Fight against plastic pollution, defend pangolins, avoid the construction of dams that destroy nature, prevent the entry into operation of new coal-burning plants, thwart the creation of a potentially polluting factory and facilitate the creation of Yaguas National Park , in the Peruvian Amazon.
These are the main merits of the six environmental defenders awarded this year with the Goldman Awards, one of the most prestigious distinctions in the world in the field of nature protection and the rights of indigenous communities.
The Goldman 2021 Environmental Awards, awarded by the foundation of the same name, were awarded this Tuesday, June 15, at a ceremony held in San Francisco (United States) with limited audiences due to the pandemic but broadcast internationally over the internet.
The event was hosted by Jane Fonda, guest musicians Lenny Kravitz, Baaba Maal and the Ndlovu Youth Choir, as well as special performances by Sigourney Weaver and Ugandan climate activist Vanessa Nakate.
The Goldman Environmental Prize is awarded annually to environmental heroes from each of the world’s six inhabited continental regions and honors the achievements and leadership of grassroots environmental activists around the world and inspires us all to take action to protect our planet (see the winners in the previous edition in The vanguard).
The Goldman Prize was created in 1989 in San Francisco by philanthropists and civic leaders Rhoda and Richard Goldman, with the goal of helping “leave the world in a better condition than we found it.” In 32 years, the Award has had a remarkable impact and has distinguished the work of 206 people from 92 countries.
“When it comes to the environment, the global community of grassroots activists, leaders, thinkers and philanthropists is only growing and becoming more sophisticated, more united, more powerful,” said Susie Gelman, vice president of the Goldman Environmental Foundation.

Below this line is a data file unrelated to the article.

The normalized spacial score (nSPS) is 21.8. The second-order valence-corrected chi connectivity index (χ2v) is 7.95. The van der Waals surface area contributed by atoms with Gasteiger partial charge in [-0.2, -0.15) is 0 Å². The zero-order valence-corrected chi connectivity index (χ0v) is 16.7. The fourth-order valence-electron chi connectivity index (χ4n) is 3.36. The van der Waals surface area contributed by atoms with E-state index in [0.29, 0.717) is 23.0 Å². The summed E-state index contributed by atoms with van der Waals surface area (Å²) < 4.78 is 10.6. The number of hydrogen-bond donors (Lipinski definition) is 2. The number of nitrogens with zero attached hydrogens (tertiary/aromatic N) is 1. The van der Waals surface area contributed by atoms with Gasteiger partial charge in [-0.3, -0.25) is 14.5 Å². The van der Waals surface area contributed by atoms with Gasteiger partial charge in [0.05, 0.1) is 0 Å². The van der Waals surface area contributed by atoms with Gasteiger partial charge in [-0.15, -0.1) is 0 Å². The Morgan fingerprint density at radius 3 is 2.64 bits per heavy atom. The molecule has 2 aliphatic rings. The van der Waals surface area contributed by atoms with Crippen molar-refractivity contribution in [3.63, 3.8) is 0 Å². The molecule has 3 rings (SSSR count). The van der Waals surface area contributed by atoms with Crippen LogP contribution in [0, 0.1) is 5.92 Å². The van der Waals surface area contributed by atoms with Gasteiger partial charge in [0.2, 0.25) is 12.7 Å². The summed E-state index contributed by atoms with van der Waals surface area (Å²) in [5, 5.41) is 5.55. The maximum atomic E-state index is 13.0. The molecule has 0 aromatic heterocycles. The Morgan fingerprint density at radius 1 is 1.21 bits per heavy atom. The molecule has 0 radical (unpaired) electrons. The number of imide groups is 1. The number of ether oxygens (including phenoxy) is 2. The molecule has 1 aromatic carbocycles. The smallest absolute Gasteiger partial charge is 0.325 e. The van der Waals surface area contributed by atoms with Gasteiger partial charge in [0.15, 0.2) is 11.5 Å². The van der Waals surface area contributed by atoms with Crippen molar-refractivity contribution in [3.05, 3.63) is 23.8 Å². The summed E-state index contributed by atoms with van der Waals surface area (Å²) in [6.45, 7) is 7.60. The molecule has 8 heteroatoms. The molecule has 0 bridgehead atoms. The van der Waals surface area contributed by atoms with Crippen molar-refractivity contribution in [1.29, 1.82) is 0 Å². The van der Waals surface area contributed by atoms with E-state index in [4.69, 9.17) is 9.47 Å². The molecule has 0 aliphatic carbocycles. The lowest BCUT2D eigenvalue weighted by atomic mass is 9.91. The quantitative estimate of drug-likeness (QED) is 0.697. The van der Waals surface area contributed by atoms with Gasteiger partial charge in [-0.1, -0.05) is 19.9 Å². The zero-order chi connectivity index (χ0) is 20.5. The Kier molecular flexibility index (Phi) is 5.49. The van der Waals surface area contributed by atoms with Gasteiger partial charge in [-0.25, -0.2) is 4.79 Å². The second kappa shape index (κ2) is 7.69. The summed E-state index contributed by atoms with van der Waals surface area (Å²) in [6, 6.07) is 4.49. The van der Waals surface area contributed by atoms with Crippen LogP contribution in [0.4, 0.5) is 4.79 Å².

Examples for all mankind
“These award winners have a lot to teach us about the way forward and how to balance with nature, which is key to our survival. These phenomenal environmental heroes remind us of what can be accomplished when we fight and refuse to accept powerlessness and environmental degradation. They have not been silenced, despite great risks and personal difficulties, and neither should we be silent. It is everyone’s responsibility ”.
Normally, winners receive the award in person at a ceremony at the San Francisco Opera in April, but this year, due to the coronavirus pandemic, the award is presented virtually and the ceremony is shared on social media on the 15th. of June. The event is broadcast on YouTube, Facebook and Twitter.
These are the 2021 Goldman award winners:
Gloria Majiga-Kamoto, Malaui
Concerned about the environmental damage caused by growing plastic pollution in Malawi, Gloria Majiga-Kamoto fought against the plastics industry and led a grassroots movement in support of a national ban on fine plastics, a type of single-use plastic. use. As a result of their committed campaign, in July 2019, the High Court of Malawi upheld a ban on the production, import, distribution and use of fine plastics. This is the first award for Malawi.